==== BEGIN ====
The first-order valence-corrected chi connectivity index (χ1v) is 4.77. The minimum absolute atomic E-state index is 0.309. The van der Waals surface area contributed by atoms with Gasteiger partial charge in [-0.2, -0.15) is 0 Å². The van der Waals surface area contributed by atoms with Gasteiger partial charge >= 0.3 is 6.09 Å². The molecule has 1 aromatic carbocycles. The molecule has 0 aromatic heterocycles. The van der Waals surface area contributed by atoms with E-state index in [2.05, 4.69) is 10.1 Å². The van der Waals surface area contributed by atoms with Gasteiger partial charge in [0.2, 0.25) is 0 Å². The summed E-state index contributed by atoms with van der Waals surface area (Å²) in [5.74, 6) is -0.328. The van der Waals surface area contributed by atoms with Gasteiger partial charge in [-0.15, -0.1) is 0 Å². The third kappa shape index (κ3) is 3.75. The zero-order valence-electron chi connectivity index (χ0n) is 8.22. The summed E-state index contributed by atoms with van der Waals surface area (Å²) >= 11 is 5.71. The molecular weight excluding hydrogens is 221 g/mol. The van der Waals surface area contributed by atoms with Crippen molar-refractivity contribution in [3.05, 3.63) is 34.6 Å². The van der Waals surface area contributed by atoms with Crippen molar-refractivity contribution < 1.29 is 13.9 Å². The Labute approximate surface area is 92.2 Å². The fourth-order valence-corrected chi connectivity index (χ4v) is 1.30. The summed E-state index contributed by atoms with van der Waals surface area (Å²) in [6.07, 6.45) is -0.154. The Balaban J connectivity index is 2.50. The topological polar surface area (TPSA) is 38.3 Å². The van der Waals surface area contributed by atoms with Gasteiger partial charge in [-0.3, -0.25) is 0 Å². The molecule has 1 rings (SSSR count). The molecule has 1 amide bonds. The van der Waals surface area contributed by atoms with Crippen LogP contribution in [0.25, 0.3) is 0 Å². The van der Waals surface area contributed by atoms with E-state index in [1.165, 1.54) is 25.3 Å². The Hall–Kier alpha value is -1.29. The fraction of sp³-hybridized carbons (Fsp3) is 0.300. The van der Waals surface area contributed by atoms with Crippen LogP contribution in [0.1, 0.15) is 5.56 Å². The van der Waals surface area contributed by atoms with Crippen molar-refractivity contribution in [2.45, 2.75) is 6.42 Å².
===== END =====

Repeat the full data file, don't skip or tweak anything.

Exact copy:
The first-order valence-corrected chi connectivity index (χ1v) is 4.77. The minimum absolute atomic E-state index is 0.309. The van der Waals surface area contributed by atoms with Gasteiger partial charge in [-0.2, -0.15) is 0 Å². The van der Waals surface area contributed by atoms with Gasteiger partial charge >= 0.3 is 6.09 Å². The molecule has 1 aromatic carbocycles. The molecule has 0 aromatic heterocycles. The van der Waals surface area contributed by atoms with E-state index in [2.05, 4.69) is 10.1 Å². The van der Waals surface area contributed by atoms with Gasteiger partial charge in [0.2, 0.25) is 0 Å². The summed E-state index contributed by atoms with van der Waals surface area (Å²) in [5.74, 6) is -0.328. The van der Waals surface area contributed by atoms with Gasteiger partial charge in [-0.15, -0.1) is 0 Å². The third kappa shape index (κ3) is 3.75. The zero-order valence-electron chi connectivity index (χ0n) is 8.22. The summed E-state index contributed by atoms with van der Waals surface area (Å²) >= 11 is 5.71. The molecular weight excluding hydrogens is 221 g/mol. The van der Waals surface area contributed by atoms with Crippen molar-refractivity contribution in [3.05, 3.63) is 34.6 Å². The van der Waals surface area contributed by atoms with Crippen molar-refractivity contribution < 1.29 is 13.9 Å². The Labute approximate surface area is 92.2 Å². The fourth-order valence-corrected chi connectivity index (χ4v) is 1.30. The summed E-state index contributed by atoms with van der Waals surface area (Å²) in [6.07, 6.45) is -0.154. The Balaban J connectivity index is 2.50. The topological polar surface area (TPSA) is 38.3 Å². The van der Waals surface area contributed by atoms with Gasteiger partial charge in [-0.3, -0.25) is 0 Å². The molecule has 1 rings (SSSR count). The molecule has 1 amide bonds. The van der Waals surface area contributed by atoms with Crippen LogP contribution in [0.25, 0.3) is 0 Å². The van der Waals surface area contributed by atoms with E-state index in [1.165, 1.54) is 25.3 Å². The Hall–Kier alpha value is -1.29. The fraction of sp³-hybridized carbons (Fsp3) is 0.300. The van der Waals surface area contributed by atoms with Crippen LogP contribution in [0.1, 0.15) is 5.56 Å². The van der Waals surface area contributed by atoms with Crippen molar-refractivity contribution in [2.45, 2.75) is 6.42 Å².